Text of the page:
Mothers as 'Models' to their Daughters
In some cases, the definitions of my interviewees' identity were presented as strongly related to their own mothers. In other cases, the mother–daughter relationship was illustrated in quite the opposite way. Pryce and Samuels (2010) have examined how childhood history and the personal experience of being mothered have impacted the meaning attributed to motherhood among young mothers ageing out of the child welfare system. According to them, the young mothers often identified their biological mothers as 'models of what not to do' with their own children (Pryce and Samuels 2010, 217). Some of my interviewees made similar comparisons when they described how they bring up their own children or how they had or had not managed as mothers.
D4, a 34-year-old woman, has three children, and she has been clean for 10 years, which is the longest period in my data. She began to use cannabis and prescribed drugs as a teenager and continued mainly with amphetamine. Just like D1, she has gone through several treatment periods, and NAmeetings are important to her. The mother of D4 was a heavy drinker, has divorced and remarried, and has children from several men. D4 has taken major responsibility for taking care of her little brother as a child and later as a teenager from her mother. She stated that it took a long time for her to understand her life as separable from her mother's.
D4 It took a long time. / It was sort of, I mean just before I was twenty / something until I was advised / I mean one social worker told me that / you are not responsible for your mom's life. [/
D4 Not until that I realized that's right. / I am not. /
And now, I mean today / I got very clear model of my own I mean / My kids don't have to watch no one's, I mean anyone's drinking. My kids don't have to listen to my stories, I mean we live just a fairly normal life.
D4 makes a clear contrast between her own childhood and the childhood of her children. Her mother's style of upbringing included drinking alcohol and acting incoherently in front of her children. Her own style of mothering seems to be constructed in quite the opposite way, as she can offer a sober, normal parenthood to her children.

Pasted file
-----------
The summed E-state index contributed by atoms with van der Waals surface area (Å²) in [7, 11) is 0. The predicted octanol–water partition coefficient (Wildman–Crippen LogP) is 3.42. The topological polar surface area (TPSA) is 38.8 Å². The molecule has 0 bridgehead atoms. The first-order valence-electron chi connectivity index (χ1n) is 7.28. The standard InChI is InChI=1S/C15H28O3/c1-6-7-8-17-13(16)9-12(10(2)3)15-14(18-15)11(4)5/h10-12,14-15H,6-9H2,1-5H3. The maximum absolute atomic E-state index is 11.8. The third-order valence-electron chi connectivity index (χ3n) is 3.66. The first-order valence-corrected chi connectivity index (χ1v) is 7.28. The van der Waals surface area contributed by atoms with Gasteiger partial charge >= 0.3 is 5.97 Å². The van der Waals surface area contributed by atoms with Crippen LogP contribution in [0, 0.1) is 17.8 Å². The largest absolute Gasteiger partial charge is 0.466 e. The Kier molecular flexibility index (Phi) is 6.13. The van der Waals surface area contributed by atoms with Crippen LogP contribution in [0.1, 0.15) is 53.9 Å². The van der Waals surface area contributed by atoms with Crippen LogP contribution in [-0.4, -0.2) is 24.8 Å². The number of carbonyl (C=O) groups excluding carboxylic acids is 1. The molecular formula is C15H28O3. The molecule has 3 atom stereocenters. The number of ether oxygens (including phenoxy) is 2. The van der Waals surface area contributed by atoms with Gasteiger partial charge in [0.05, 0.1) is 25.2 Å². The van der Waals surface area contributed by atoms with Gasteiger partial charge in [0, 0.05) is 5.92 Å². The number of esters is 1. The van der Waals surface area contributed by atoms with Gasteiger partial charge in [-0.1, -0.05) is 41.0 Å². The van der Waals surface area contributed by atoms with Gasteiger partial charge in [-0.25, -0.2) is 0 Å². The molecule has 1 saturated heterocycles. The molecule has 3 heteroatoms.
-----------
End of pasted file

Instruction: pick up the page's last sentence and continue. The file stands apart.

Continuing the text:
It could be interpreted that in order to become a 'normal' mother, D4 had to grow out of her past childhood life. Just as in the case of D3, a social worker played an important role when D4 was trying to become emotionally independent from her mother. The context of the psychotherapeutic setting is quite strong in this explanation, since one has to learn to deal with one's past experiences to be able to create better and more functional self-knowledge (for example, Bateman and Holmes 1995).
The next case of D5 deals with the same kind of situation as just described, although D5 reacted differently to the model that she was given. D5 is 28 years of age and has two children, aged eight and nine. She had been sober for two years after several years of amphetamine use. Her parents used alcohol and divorced when she was five. Her mother had several male partners who were violent and abusive. In the next extract, she describes her relationship to an abusive man after her divorce from the father of her children.
D5 And then that period in that situation between them (the births of her daughters) I mean / hmm // that time / I managed to be, you know, I was pregnant all that time, I mean / but after my children, I mean after Maria was born, my youngest / and in fact I was short of, I mean, I dated / of course / one hubby who was 10 years older than me / I mean I could not / in a million years today I cannot understand how I could / but then on the other hand I understand that very well, I mean, that was a straight model / I mean /
D5 And a sort of, I mean, the road has just taken me there.
D5 does not mention her own mother in the extract, but it can be very clearly interpreted that she refers to her own mother when she says 'that was a straight model'. She separates her present life from the past when she dated suspicious males at the same time as she was caring for her newborn child and becoming pregnant again. In D5's account, her formal behaviour resulted directly from the model her mother gave her when she was a child. The connection is defined as so
essential that she could not have behaved differently: there were no other roads
The lack of options due to the model given by one's own mother might also be seen as a rhetorical tool of justification for morally questionable behaviour as a mother. The identity of one's own motherhood and womanhood might be negotiated in a new way through considering the behaviour of one's own mother. The result of this kind of negotiation might offer support and a chance to feel more acceptable as a woman.